Republican Butch Otter is serving his second term as governor.
By GOV. BUTCH OTTER
Our economy is starting to grow again, but too many Idahoans remain out of work.
That's what I said in January in my annual State of the State address as I proposed augmenting our broader Project 60 initiative with a "Hire One" campaign encouraging Idaho's roughly 55,000 employers to add personnel to their operations whenever possible.
Employment levels haven't changed much in the past four months. Many Idaho companies are showing an increase in business and more profits. Financing is getting a little easier, and Idaho exports are on track to set records. Unfortunately, our jobless numbers don't reflect the uptick in business activity. About 74,000 Idahoans are still out of work, leaving us stalled at an unemployment rate closer to 10 percent than any of us would like.
Until that situation starts improving, any talk about the economic downturn being over is premature. It certainly isn't over for the Idahoans who are unemployed—a number greater than the total combined populations of Lemhi, Power, Teton, Boise, Caribou, Bear Lake, Lincoln, Custer, Oneida, Lewis, Adams, Butte, Camas and Clark counties.
For real growth to happen, it needs to occur at all levels, from the small businesses on our Main Streets to Idaho's biggest employers, from our rural communities to our more urban areas, and from the Panhandle to the high desert.
I recently was very pleased to be joined by some of Idaho's hardest-working economic development professionals, Chamber of Commerce officials and community leaders as I signed the Hire One Act, a new law passed by the Legislature that encourages and rewards businesses that add to their payrolls, and to Idaho's future prosperity.
Hire One provides tiered, targeted, refundable income tax credits for qualifying employers who create jobs or expand career opportunities in Idaho. There are three levels of qualification for the credits based on how each employer is rated by the Idaho Department of Labor for payment of unemployment insurance taxes. Those levels in brief are:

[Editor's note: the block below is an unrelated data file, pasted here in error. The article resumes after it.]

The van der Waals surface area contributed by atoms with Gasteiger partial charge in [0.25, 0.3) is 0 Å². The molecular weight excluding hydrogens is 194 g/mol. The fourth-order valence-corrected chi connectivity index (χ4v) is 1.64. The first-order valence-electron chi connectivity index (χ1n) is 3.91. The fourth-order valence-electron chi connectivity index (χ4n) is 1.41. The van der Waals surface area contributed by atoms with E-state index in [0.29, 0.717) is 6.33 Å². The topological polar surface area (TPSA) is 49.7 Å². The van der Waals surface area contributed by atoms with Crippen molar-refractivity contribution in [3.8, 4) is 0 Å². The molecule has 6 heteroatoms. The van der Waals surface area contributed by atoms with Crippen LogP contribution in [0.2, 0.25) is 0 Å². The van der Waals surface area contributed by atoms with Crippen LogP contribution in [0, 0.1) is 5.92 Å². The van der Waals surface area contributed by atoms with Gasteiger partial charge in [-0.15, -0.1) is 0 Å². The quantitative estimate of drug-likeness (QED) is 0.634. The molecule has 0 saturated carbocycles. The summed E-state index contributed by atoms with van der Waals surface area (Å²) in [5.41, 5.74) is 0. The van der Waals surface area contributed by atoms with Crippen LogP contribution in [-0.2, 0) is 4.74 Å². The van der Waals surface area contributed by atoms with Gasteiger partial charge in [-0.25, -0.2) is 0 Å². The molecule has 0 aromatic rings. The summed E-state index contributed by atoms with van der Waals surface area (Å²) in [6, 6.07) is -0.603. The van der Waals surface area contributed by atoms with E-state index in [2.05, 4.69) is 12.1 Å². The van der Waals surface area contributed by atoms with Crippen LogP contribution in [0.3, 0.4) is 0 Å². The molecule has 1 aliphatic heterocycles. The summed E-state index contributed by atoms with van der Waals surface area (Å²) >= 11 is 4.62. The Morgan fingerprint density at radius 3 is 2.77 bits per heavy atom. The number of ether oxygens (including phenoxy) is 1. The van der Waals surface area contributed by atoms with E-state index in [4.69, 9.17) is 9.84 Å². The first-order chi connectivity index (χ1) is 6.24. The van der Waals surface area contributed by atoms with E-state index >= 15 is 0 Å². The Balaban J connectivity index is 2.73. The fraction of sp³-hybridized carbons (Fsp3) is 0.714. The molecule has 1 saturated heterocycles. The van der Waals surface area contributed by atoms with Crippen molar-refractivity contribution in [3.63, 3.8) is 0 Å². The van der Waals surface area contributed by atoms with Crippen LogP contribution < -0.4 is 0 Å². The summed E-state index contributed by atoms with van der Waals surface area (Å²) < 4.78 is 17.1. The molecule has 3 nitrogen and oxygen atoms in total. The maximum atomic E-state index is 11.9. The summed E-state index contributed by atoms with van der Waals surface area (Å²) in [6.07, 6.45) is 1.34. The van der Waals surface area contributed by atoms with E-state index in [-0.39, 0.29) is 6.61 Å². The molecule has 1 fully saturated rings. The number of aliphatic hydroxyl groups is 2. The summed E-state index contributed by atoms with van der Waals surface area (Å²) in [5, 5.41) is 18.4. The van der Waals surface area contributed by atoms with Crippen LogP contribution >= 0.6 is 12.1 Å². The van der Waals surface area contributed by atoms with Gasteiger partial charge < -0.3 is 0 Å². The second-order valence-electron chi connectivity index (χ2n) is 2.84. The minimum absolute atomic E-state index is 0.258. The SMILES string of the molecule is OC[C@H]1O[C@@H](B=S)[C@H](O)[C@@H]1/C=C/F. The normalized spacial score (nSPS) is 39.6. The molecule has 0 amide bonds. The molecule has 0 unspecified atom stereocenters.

( New employers hiring Idaho workers will qualify for a refundable tax credit equal to 4 percent of a new employee's gross annual wages.
( Existing businesses with a positive unemployment insurance payment rating that add an employee would get a refundable tax credit equal to 6 percent of that new employee's gross annual wages.
( Existing businesses with a deficit rating that add an employee would get a refundable tax credit equal to 2 percent of that new employee's gross annual wages.
Call it a bonus. Call it a reward. Call it whatever you like, but the fact is we expect that the income tax credits paid out to employers will be more than fully offset by the income, sales and property taxes paid by those new employees in the workforce—not to mention the private economic activity they will generate. With minimum qualifying pay rates of $12 per hour in counties with 10 percent or more unemployment or $15 per hour in counties with jobless rates under 10 percent, and with employer-provided health insurance also required to qualify for the tax credits, we aren't just promoting employment—we're promoting career opportunities that can help keep a family off Medicaid or other public assistance.
You will see more about Hire One in coming months.